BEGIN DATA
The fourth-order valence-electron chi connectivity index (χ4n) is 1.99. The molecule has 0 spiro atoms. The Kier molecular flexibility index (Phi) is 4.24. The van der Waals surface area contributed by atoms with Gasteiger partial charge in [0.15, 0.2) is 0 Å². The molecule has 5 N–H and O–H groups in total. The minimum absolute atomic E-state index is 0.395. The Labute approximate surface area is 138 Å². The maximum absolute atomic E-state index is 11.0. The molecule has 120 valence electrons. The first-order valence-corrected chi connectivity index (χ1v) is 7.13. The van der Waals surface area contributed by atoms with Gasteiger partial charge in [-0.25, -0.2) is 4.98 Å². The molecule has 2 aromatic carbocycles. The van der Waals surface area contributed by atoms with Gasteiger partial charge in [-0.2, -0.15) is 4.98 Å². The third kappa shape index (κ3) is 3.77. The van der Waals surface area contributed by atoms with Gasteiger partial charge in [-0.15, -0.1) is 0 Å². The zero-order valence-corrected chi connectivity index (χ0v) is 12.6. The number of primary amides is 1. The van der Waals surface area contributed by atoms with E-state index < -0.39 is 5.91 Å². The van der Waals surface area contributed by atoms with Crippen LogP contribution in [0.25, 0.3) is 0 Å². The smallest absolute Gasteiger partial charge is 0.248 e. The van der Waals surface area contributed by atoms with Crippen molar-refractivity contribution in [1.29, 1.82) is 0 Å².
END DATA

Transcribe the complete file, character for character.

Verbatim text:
The fourth-order valence-electron chi connectivity index (χ4n) is 1.99. The molecule has 0 spiro atoms. The Kier molecular flexibility index (Phi) is 4.24. The van der Waals surface area contributed by atoms with Gasteiger partial charge in [0.15, 0.2) is 0 Å². The molecule has 5 N–H and O–H groups in total. The minimum absolute atomic E-state index is 0.395. The Labute approximate surface area is 138 Å². The maximum absolute atomic E-state index is 11.0. The molecule has 120 valence electrons. The first-order valence-corrected chi connectivity index (χ1v) is 7.13. The van der Waals surface area contributed by atoms with Gasteiger partial charge in [-0.25, -0.2) is 4.98 Å². The molecule has 2 aromatic carbocycles. The van der Waals surface area contributed by atoms with Gasteiger partial charge in [-0.2, -0.15) is 4.98 Å². The third kappa shape index (κ3) is 3.77. The van der Waals surface area contributed by atoms with Gasteiger partial charge in [-0.15, -0.1) is 0 Å². The zero-order valence-corrected chi connectivity index (χ0v) is 12.6. The number of primary amides is 1. The van der Waals surface area contributed by atoms with E-state index < -0.39 is 5.91 Å². The van der Waals surface area contributed by atoms with Crippen LogP contribution in [0.25, 0.3) is 0 Å². The smallest absolute Gasteiger partial charge is 0.248 e. The van der Waals surface area contributed by atoms with Crippen molar-refractivity contribution in [1.29, 1.82) is 0 Å².